Dr. Tonja Rucker of the National League of Cities moderated a discussion focused on innovative state and local approaches to early childhood funding, during which the group welcomed Jason Williams, Vice President of the New Orleans City Council. Under Williams’ leadership the city recently doubled its early childhood budget, creating an Office of Youth and Families within the office of Mayor LaToya Cantrell.

The panel also included Rep. Dave Pinto, who shared the details of a new legislative committee on Early Childhood Finance and Policy, which he chairs in Minnesota, and Kristin Bernhard of the Ounce of Prevention Fund, who offered details related to the state of Georgia’s early childhood contracting model, which she developed as the state’s former Deputy Commissioner for Early Learning.

Over dinner, participants were treated to remarks by Mike Petters, CEO of Huntington-Ingalls, the nation’s largest military ship builder. Petters shared his belief that early education is a matter of both workforce development and national security as we prepare for the challenges of the coming decades. Mike’s presentation was definitely a highlight of the Summit. You can read his prepared remarks in full here.

Dr. Sherri Killins Stewart of The BUILD Initiative led a panel discussion on day two in which three respected state systems leaders reflected on their states’ recent accomplishments. Jovon Perry of the Minnesota Department of Human Services explained how the use of a racial equity model led to the identification of disparities and the adoption of a “whole family system” mindset that reinforced the need for collaboration across multiple sectors. Tonya Hall-Coston of the New Jersey Department of Education described how the state has improved communication and collaboration across all agencies serving young children and their families, while Tonya Williams of the Arkansas Department of Human Services described how the agency used data to help increase the percentage of providers participating in the state’s quality rating and improvement system (QRIS) from 12 percent to 71 percent.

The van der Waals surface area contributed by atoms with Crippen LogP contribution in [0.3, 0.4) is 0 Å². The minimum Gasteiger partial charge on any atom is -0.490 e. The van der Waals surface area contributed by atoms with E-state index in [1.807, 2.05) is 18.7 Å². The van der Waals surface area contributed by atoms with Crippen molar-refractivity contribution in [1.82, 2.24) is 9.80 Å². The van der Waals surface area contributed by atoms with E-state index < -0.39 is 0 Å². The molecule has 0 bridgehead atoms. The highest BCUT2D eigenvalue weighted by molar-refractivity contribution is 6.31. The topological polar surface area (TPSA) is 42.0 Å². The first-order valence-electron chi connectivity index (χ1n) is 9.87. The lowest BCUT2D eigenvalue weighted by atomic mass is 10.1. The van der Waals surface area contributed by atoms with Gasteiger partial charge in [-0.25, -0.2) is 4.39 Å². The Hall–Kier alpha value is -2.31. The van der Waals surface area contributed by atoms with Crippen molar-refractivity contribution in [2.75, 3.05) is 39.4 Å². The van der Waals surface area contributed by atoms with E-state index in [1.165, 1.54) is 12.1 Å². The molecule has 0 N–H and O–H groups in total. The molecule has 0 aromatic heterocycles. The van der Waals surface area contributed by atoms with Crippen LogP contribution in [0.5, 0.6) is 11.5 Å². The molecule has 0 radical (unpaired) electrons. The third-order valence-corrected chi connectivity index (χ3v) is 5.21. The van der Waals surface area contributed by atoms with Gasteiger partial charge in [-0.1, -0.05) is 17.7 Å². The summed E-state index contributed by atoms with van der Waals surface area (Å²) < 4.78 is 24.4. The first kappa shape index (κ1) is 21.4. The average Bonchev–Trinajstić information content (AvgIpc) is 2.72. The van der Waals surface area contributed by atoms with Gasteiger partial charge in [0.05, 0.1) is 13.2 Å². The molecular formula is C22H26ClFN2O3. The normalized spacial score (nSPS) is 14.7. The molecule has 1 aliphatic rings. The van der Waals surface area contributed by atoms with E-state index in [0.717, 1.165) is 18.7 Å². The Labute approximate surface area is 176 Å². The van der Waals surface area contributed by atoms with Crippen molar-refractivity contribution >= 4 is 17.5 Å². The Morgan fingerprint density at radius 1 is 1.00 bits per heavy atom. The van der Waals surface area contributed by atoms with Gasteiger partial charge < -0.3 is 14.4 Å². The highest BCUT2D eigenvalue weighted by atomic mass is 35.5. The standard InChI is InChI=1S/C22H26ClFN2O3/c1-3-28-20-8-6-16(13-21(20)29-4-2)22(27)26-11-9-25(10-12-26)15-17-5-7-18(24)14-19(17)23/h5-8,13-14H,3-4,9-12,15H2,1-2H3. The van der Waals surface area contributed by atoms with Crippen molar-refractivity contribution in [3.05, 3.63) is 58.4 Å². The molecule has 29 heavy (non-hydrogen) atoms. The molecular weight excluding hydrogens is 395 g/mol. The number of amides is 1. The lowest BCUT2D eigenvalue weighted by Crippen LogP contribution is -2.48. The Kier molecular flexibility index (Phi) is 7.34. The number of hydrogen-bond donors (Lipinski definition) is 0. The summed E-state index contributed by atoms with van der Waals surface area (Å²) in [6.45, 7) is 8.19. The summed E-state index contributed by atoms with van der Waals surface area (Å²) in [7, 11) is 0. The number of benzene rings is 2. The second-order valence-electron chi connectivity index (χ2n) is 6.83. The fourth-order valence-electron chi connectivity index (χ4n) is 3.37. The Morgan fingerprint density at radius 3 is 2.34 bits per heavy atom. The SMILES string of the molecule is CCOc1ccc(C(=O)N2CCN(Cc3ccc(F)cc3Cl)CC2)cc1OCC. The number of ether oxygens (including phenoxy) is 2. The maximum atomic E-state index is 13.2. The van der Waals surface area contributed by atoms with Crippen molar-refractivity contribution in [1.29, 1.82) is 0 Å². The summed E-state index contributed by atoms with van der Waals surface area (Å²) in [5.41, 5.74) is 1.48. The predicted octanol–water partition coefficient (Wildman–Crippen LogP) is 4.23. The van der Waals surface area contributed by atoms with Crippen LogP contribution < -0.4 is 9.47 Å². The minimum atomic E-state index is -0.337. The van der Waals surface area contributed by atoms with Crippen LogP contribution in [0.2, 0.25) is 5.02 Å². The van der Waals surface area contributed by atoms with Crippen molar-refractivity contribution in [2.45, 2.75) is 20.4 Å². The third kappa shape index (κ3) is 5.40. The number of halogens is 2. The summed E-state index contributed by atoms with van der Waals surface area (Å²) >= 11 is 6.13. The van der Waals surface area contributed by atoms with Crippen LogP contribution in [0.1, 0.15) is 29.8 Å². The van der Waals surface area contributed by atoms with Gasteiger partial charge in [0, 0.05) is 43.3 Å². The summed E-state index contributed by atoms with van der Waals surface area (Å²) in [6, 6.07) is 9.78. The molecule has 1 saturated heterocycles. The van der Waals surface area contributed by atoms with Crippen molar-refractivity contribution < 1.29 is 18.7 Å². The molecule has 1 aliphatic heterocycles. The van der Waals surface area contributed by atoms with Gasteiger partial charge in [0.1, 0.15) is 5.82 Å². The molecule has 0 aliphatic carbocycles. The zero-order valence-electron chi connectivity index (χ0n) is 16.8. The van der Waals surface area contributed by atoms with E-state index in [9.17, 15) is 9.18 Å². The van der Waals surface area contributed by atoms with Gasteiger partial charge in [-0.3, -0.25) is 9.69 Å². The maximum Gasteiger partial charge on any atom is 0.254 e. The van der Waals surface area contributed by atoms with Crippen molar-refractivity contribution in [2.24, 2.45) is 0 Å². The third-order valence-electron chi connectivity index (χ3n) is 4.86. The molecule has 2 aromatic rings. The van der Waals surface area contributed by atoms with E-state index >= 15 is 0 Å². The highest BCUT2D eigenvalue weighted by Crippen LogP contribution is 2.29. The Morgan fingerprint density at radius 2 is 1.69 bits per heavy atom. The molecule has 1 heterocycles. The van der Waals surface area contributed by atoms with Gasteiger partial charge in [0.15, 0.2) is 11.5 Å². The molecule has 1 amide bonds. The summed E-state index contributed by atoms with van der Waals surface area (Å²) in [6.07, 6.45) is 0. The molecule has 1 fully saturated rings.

During a final, facilitated state team planning session, state team members worked collaboratively to identify measurable, short-term goals to improve their state’s early childhood systems. These goals, which ranged from the establishment of legislative early childhood caucuses to the integration of participating lawmakers into existing state planning initiatives will be the focus of The Hunt Institute’s early childhood technical assistance to states over the coming year.

The Summit ended with parting words from four-term Vermont Governor Jim Douglas (2003-2011) and The Hunt Institute Board Member, who reminded participants that collaboration between parties, sectors, bodies of government, and public-private partners is foundational to the success of building an early childhood system that can be sustained in the years to come.

Key takeaways and supplemental resources, which you can view here, were provided to all participants.

We want to thank all who attended – and our partners at the BUILD Initiative – for a great convening and look forward to helping these states achieve their goals over the coming year as the Institute continues its work toward a national early childhood convening.


Author

Dr. Dan Wuori
Director of Early Learning

The Hunt Institute